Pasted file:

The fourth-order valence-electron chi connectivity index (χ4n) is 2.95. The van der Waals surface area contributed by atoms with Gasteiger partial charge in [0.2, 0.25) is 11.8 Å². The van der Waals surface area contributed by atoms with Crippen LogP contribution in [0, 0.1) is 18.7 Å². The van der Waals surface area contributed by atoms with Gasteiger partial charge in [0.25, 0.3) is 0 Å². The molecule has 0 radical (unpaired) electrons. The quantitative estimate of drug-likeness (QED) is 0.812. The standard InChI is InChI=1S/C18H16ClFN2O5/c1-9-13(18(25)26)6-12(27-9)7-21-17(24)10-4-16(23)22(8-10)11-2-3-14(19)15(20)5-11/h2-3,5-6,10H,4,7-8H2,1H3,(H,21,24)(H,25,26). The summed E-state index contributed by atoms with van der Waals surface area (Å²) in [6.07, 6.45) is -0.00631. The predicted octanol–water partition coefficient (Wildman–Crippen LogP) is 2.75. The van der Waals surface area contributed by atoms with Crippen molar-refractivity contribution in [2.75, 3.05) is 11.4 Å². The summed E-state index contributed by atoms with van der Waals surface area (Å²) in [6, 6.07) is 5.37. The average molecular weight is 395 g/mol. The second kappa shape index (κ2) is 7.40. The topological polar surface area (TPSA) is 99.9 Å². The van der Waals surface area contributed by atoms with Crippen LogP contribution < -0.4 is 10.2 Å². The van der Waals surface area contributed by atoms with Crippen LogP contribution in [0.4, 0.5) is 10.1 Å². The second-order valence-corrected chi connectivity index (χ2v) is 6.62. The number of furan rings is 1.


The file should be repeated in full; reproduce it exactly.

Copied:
The fourth-order valence-electron chi connectivity index (χ4n) is 2.95. The van der Waals surface area contributed by atoms with Gasteiger partial charge in [0.2, 0.25) is 11.8 Å². The van der Waals surface area contributed by atoms with Crippen LogP contribution in [0, 0.1) is 18.7 Å². The van der Waals surface area contributed by atoms with Gasteiger partial charge in [0.25, 0.3) is 0 Å². The molecule has 0 radical (unpaired) electrons. The quantitative estimate of drug-likeness (QED) is 0.812. The standard InChI is InChI=1S/C18H16ClFN2O5/c1-9-13(18(25)26)6-12(27-9)7-21-17(24)10-4-16(23)22(8-10)11-2-3-14(19)15(20)5-11/h2-3,5-6,10H,4,7-8H2,1H3,(H,21,24)(H,25,26). The summed E-state index contributed by atoms with van der Waals surface area (Å²) in [6.07, 6.45) is -0.00631. The predicted octanol–water partition coefficient (Wildman–Crippen LogP) is 2.75. The van der Waals surface area contributed by atoms with Crippen molar-refractivity contribution in [2.75, 3.05) is 11.4 Å². The summed E-state index contributed by atoms with van der Waals surface area (Å²) in [6, 6.07) is 5.37. The average molecular weight is 395 g/mol. The second kappa shape index (κ2) is 7.40. The topological polar surface area (TPSA) is 99.9 Å². The van der Waals surface area contributed by atoms with Crippen LogP contribution < -0.4 is 10.2 Å². The van der Waals surface area contributed by atoms with Crippen LogP contribution in [0.4, 0.5) is 10.1 Å². The second-order valence-corrected chi connectivity index (χ2v) is 6.62. The number of furan rings is 1.